“It is as irrational to reject all conspiracy theories as it is to accept them.”

Nassim Nicholas Taleb

Conspiracy theories are similar to religious superstitions.
They offer comfort to the emotionally insecure and create a meeting ground for the like minded.

Unlike full grown religions they lack a proper structure but that doesn’t mean their main ideas are not used for propaganda purposes, just as all religious dogmas have been. And still are….

Another difference between conspiracy theories and religions is that while both have been produced by human minds some of the conspiracy theories had been proven true while the most that can be said about religions is that they had been useful …

But what is a conspiracy theory and what does Utopia have to do with anything?

“Conspiracy theories as a general category are not necessarily wrong. In fact as the cases of Watergate and the Iran-Contra affair illustrate, small groups of powerful individuals do occasionally seek to affect the course of history, and with some non-trivial degree of success. Moreover, the available, competing explanations—both official and otherwise—occasionally represent dueling conspiracy theories, as we will see in the case of the Oklahoma City bombing…[but] there is no a priori method for distinguishing warranted conspiracy theories (say, those explaining Watergate) from those which are unwarranted (say, theories about extraterrestrials abducting humans).” (Brian Keely, Of Conspiracy Theories)

According to this definition a conspiracy theory is a ‘shape-shifter’. The notion covers both the true and the bogus ones while it can be used both ‘admiratively’ and disparagingly.
Again, just as it happens with religion, the mind set of those who consider each of them is of paramount importance.

Meanwhile ‘Utopia’ is, yet again, another creation of the human mind.
While religions and conspiracy theories are shared mental constructions that try to explain something which already exists Utopia is a shared mental construction which describes the ‘ideal’ state of  something that already exists and is perceived by those who experience it as being ‘perfectible’.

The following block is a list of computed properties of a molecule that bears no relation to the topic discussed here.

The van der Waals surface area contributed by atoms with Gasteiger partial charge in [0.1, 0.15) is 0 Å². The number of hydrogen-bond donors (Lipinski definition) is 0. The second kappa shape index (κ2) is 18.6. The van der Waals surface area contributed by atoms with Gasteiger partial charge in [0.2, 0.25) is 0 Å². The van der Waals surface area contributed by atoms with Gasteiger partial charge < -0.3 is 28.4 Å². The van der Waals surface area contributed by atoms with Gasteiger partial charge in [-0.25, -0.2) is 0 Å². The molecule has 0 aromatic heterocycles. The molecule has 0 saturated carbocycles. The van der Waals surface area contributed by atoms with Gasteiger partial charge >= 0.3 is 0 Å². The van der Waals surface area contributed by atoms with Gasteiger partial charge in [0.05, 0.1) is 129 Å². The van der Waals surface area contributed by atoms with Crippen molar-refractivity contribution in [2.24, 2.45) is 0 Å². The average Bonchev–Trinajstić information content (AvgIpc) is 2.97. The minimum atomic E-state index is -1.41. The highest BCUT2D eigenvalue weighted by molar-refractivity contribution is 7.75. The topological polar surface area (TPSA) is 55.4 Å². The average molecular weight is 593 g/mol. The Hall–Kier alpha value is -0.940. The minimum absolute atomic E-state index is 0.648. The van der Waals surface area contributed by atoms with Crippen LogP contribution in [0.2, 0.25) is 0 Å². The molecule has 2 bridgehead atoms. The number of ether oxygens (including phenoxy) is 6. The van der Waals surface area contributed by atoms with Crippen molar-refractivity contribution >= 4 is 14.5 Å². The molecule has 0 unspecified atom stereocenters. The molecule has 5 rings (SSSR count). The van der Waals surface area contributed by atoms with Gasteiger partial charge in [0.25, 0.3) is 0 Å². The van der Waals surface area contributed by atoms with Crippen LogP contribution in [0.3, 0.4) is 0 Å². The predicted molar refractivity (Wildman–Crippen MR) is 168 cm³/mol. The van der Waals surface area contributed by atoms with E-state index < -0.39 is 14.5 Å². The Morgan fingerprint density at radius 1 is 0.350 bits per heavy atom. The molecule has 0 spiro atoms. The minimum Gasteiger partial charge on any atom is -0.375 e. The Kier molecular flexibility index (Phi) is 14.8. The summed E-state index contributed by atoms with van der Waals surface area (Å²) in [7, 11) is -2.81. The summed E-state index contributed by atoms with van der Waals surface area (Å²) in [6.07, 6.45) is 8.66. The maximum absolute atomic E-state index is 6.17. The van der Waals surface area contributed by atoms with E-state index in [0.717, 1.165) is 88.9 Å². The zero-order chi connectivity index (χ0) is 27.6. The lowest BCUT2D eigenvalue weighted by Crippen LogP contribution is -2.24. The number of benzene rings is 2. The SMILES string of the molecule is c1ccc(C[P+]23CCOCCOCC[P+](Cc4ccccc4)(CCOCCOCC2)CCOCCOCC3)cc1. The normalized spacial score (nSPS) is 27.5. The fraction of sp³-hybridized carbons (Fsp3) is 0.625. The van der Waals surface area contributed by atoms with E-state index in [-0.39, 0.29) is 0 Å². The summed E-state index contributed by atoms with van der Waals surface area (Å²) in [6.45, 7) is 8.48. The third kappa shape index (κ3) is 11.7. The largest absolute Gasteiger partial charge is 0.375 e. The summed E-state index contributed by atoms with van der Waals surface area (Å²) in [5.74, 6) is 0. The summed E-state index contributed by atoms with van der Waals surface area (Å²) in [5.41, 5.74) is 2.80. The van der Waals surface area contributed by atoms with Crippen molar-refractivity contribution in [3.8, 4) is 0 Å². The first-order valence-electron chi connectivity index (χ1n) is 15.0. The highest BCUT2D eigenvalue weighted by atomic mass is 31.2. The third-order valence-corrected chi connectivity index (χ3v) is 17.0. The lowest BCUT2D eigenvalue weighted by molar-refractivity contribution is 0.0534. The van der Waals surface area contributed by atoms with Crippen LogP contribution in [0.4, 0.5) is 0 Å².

The link between all these being that the only two roads that lead to Utopia are, of course, ‘religion’ and ‘conspiracy theories’.

Am I being too harsh?

Utopia, “an imagined place or state of things in which everything is perfect“, is a word coined by Sir Thomas More “for his 1516 book Utopia, describing a fictional island society in the Atlantic Ocean.“. It “comes from the Greek: οὐ (“not”) and τόπος (“place”) and means “no-place“, and strictly describes any non-existent society ‘described in considerable detail’.”

Now why would a reasonable person attempt to reach a ‘no-place’ unless conned into it by a ‘conspiration’? No matter how desirable that ‘place’ might be…

The way I see it this is yet another argument that rationality is not at all the perfect ‘balancing’ tool some of us believe it to be. In fact we are not ‘rational’ at all but ‘rationalizers’. Since it is impossible to gather and analyze all pertinent information before making a decision we try to convince ourselves, and others, that the decision we are about to make (or have already taken) is the right one. In order to do that we marshal all arguments we can find that confirm our hypothesis and we (honestly?) try to water-down those who are contrary to our views.

Until our coveted utopia becomes a real-life dystopia…

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